Journalism today is an important public service. In the past year especially, we have seen the traditional media fail in disappointing ways to cover many of the relevant issues and to hold various people and institutions accountable. These failures constrain the agency and imagination of our communities to build a just and democratic future. The responsibility that reporters and editors are tasked with — the responsibility to keep the public informed — is gruesomely demanding but nevertheless essential. The Cornell Daily Sun is exempt neither from the challenges that journalism faces nor newspapers’ foremost obligation to serve the community.
With the start of the new academic year, Cornell faces big changes. The College of Business begins its first semester, the search for the next Cornell president goes on and apartment buildings continue to rise on the Collegetown horizon. The Cornell Daily Sun is here with comprehensive reporting on these and other important campus issues. We take our task of student journalism seriously at The Sun. Our foremost goal is to serve the public by publishing quality, in-depth coverage.
We’ve reached a pivotal moment in history of The Cornell Daily Sun. More than just being a daily, The Sun is becoming a 24/7 publication — your go-to source for Cornell news and opinion at any time of day, in print and online.
Moving forward, The Sun refuses to continue reporting on this group until its members’ identities are verified. We feel that we cannot continue dignifying this group’s requests for anonymity as its members become more involved on-campus.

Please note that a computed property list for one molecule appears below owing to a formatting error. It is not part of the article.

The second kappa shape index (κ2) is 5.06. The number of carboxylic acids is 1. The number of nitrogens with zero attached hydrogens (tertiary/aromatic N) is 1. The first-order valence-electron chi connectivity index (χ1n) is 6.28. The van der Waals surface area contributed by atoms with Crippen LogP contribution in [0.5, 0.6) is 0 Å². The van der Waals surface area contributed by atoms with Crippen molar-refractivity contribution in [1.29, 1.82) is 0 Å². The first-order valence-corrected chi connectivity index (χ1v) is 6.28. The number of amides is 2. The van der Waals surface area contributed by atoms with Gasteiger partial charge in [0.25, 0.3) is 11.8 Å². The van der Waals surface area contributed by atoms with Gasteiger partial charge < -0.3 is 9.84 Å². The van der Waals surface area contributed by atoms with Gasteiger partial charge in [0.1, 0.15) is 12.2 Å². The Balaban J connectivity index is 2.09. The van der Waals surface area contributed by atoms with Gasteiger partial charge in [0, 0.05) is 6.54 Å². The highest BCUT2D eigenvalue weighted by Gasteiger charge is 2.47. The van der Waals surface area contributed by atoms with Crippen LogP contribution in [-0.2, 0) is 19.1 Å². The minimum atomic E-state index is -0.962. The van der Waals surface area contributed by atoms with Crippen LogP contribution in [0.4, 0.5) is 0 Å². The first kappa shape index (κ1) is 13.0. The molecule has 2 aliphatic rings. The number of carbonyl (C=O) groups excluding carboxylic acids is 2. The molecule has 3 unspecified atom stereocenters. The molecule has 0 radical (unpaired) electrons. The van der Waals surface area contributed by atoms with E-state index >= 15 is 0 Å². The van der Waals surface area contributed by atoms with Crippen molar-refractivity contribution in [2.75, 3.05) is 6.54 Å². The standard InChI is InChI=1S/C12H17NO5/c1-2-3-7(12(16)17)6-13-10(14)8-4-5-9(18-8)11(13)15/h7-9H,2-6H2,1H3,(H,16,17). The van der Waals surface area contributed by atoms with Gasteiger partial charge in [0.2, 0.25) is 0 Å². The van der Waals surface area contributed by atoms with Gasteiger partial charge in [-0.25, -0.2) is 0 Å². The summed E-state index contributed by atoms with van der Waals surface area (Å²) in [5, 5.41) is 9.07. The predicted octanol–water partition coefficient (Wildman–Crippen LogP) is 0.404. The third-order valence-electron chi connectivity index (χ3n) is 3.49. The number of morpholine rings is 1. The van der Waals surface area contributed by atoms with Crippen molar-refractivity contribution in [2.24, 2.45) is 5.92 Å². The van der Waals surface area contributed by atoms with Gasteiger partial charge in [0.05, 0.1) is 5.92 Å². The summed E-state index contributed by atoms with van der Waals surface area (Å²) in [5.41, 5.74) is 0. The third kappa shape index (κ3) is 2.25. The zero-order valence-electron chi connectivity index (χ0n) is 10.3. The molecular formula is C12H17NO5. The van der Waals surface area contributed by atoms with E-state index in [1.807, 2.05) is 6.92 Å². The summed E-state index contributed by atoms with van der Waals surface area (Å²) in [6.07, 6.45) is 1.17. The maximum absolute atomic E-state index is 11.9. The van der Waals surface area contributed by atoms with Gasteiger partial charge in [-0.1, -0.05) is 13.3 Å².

On Saturday, The Sun elected a new team of editors and managers to helm and direct this paper. As the incoming board, we are excited and ready to continue the incredible work of the 133rd Editorial Board and build The Sun’s voice on campus and in the Ithaca community. We urge you to hold us accountable as we continue informing our campus.
“Just last week, in my intro swimming class, a couple friends of mine were talking about where we live. They live on West Campus [and] Collegetown, and I said where I live. I lived in Ujamaa Residential College, and one of those people said, ‘You live in a cell block?” a student said. “No. I don’t live in a cell block. Ujamaa is not a cell block. Ujamaa is not ‘the hood.’ Ujamaa is not a prison. Ujamaa is my home.”
Two college aged males were airlifted to hospitals Saturday as a result of two separate falls — one on Stewart Avenue and another near Ithaca College campus, according to Ithaca Police Public Information Officer Thomas Basher Jr.
A college aged male was airlifted to Robert Packer Hospital after falling from a roof at 306 Stewart Ave. at approximately 4:30 p.m. Saturday. The man was unresponsive and “seriously injured” following the fall, according to Basher. Bangs Ambulance, the Ithaca Fire Department and Ithaca Police were at the scene. Ithaca Police interviewed witnesses and are investigating the accident, according to Basher.
Shouts of “Tom Rochon! No confidence!” echoed across Ithaca College’s academic quad Wednesday afternoon as hundreds of students, faculty and staff members formed a walkout hosted by student organization POC@IC. The crowd, protesting I.C. President Tom Rochon and his handling of racial tensions on campus, stood in solidarity with other campuses including the University of Missouri and Yale University, which have received national attention following student claims of racism. Following a month of racial tensions at I.C. sparked by a number of alleged racist incidents, students gathered Wednesday to urge a vote of no confidence against Rochon. Those incidents include an Oct.